At Cal Anderson, the annual Pride clean-up helped brighten the park and tidy the streets. Around 200 volunteers helped out “from the freeway to 15th and Roy to Madison,” PrideFest’s Egan Orion tells CHS about Sunday’s Taking Pride in Capitol Hill clean-up. Continue reading →
Seattle Police are continuing to investigate the murder of a woman found dead in the wooded area below Interlaken Park behind a Montlake home last week.
Investigators have identified the woman as Necia Mckendrick. The King County Medical Examiner says the 45-year-old was killed about a week before her body was found on the afternoon of Sunday, May 30th in a small stream below the park by a homeowner who called 911 about the sad discovery.
Investigators have determined McKendrick died of “multiple blunt force injuries” around May 23rd. Continue reading →
An important name in Seattle cafes and community will start a new life in a new neighborhood and bring a new venue to Pike/Pine’s live music scene later this year when Cafe Racer opens in its new incarnation on Capitol Hill.
Jeff Ramsey and Cindy Anne announced over the weekend they are bringing the spirit of the much-loved original Roosevelt Way cafe to the creation of a new music venue in the former Barca location on 11th Ave.
Ramsey tells CHS the new Racer will fill the cool old bar space with the feel of the old cafe and a new sound system to support a nightly schedule of live shows. Continue reading →
Guaranteed basic income for 16,000 Seattle families. A new income tax to fund a new housing Public Development Authority. An expansion of emergency rental assistance. Juicing federal dollars for all their worth.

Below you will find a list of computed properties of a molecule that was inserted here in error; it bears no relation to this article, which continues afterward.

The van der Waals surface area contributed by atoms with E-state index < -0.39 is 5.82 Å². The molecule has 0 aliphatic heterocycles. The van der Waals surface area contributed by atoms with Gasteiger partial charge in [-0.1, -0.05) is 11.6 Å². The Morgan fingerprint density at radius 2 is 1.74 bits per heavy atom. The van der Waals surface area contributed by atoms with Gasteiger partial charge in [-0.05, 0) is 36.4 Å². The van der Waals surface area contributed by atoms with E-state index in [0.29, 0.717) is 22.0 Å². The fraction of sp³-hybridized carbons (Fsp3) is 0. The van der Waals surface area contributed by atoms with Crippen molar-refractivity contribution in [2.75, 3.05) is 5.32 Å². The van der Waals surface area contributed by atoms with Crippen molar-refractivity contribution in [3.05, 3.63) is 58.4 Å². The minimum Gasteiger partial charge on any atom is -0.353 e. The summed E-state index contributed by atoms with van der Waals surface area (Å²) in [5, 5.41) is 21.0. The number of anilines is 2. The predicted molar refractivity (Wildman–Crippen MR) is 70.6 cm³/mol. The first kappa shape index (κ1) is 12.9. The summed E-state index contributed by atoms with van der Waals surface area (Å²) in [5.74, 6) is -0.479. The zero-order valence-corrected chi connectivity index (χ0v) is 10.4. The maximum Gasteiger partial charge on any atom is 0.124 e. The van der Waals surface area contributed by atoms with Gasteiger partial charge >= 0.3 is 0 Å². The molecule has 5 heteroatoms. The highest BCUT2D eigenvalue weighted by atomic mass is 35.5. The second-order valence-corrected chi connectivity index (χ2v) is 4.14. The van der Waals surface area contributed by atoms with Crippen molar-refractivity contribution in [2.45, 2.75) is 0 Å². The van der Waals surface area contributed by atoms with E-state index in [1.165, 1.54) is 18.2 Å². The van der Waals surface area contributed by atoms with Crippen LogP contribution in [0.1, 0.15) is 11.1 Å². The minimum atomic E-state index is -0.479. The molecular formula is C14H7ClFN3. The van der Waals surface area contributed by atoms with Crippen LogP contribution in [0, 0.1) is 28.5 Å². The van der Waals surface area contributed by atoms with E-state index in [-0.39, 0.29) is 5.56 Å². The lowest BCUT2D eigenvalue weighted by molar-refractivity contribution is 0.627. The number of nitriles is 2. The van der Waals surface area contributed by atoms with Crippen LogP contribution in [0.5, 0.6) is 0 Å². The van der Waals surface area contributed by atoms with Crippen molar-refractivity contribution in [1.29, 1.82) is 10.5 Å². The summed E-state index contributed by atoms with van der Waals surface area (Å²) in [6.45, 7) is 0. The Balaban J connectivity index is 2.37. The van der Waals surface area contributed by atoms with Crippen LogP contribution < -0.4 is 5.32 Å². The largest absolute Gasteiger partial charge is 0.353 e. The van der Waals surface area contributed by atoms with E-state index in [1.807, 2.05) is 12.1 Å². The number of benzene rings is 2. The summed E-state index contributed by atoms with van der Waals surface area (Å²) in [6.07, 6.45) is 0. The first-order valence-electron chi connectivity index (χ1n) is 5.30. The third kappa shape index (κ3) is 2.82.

These were just a few of the solutions floated by Seattle top mayoral candidates at a forum on the homelessness crisis last week hosted by We Are In, a local advocacy organization.
“Compassion Seattle” One of the central questions of this race is where the candidates stand on a proposed new amendment to the city charter to spend more money on housing and public services and require that public spaces like parks be kept clear of homeless encampments.
Former Seattle City Council president Bruce Harrell said he supports it, but concedes it isn’t perfect. SEED Seattle’s Lance Randall said there are “a lot of things that need to be worked out,” but notes it puts pressure on city leaders to act.
On the other side, Capitol Hill architect Andrew Grant Houston said he was “vehemently” opposed to the amendment, saying “I am not interested in an attempt to legalize sweeps” and that the campaign in favor of it, “Compassion Seattle,” did not consult the Lived Experience Coalition, which is made up of homeless and formerly homeless people. Continue reading →